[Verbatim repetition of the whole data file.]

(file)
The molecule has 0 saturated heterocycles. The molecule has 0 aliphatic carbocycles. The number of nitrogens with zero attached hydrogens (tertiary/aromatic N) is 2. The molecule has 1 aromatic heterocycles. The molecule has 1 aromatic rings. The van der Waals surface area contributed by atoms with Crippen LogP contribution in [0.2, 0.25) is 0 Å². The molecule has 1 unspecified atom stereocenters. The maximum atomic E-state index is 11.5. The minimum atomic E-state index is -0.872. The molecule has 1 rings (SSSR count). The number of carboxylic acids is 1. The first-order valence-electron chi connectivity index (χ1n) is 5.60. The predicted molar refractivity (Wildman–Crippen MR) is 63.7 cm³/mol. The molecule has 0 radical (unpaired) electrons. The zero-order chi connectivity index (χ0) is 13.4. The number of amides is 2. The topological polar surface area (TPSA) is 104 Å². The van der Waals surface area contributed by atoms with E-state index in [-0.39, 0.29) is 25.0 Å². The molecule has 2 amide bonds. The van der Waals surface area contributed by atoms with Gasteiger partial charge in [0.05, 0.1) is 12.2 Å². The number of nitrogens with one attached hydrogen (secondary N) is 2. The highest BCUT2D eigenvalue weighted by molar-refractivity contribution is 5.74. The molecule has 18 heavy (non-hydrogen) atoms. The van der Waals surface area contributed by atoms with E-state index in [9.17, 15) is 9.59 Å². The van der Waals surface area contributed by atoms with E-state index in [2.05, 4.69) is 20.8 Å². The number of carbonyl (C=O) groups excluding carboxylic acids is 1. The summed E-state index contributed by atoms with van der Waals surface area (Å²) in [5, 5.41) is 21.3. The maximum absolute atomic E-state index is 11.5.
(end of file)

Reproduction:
The molecule has 0 saturated heterocycles. The molecule has 0 aliphatic carbocycles. The number of nitrogens with zero attached hydrogens (tertiary/aromatic N) is 2. The molecule has 1 aromatic heterocycles. The molecule has 1 aromatic rings. The van der Waals surface area contributed by atoms with Crippen LogP contribution in [0.2, 0.25) is 0 Å². The molecule has 1 unspecified atom stereocenters. The maximum atomic E-state index is 11.5. The minimum atomic E-state index is -0.872. The molecule has 1 rings (SSSR count). The number of carboxylic acids is 1. The first-order valence-electron chi connectivity index (χ1n) is 5.60. The predicted molar refractivity (Wildman–Crippen MR) is 63.7 cm³/mol. The molecule has 0 radical (unpaired) electrons. The zero-order chi connectivity index (χ0) is 13.4. The number of amides is 2. The topological polar surface area (TPSA) is 104 Å². The van der Waals surface area contributed by atoms with E-state index in [-0.39, 0.29) is 25.0 Å². The molecule has 2 amide bonds. The van der Waals surface area contributed by atoms with Gasteiger partial charge in [0.05, 0.1) is 12.2 Å². The number of nitrogens with one attached hydrogen (secondary N) is 2. The highest BCUT2D eigenvalue weighted by molar-refractivity contribution is 5.74. The molecule has 18 heavy (non-hydrogen) atoms. The van der Waals surface area contributed by atoms with E-state index in [9.17, 15) is 9.59 Å². The van der Waals surface area contributed by atoms with E-state index in [2.05, 4.69) is 20.8 Å². The number of carbonyl (C=O) groups excluding carboxylic acids is 1. The summed E-state index contributed by atoms with van der Waals surface area (Å²) in [5, 5.41) is 21.3. The maximum absolute atomic E-state index is 11.5.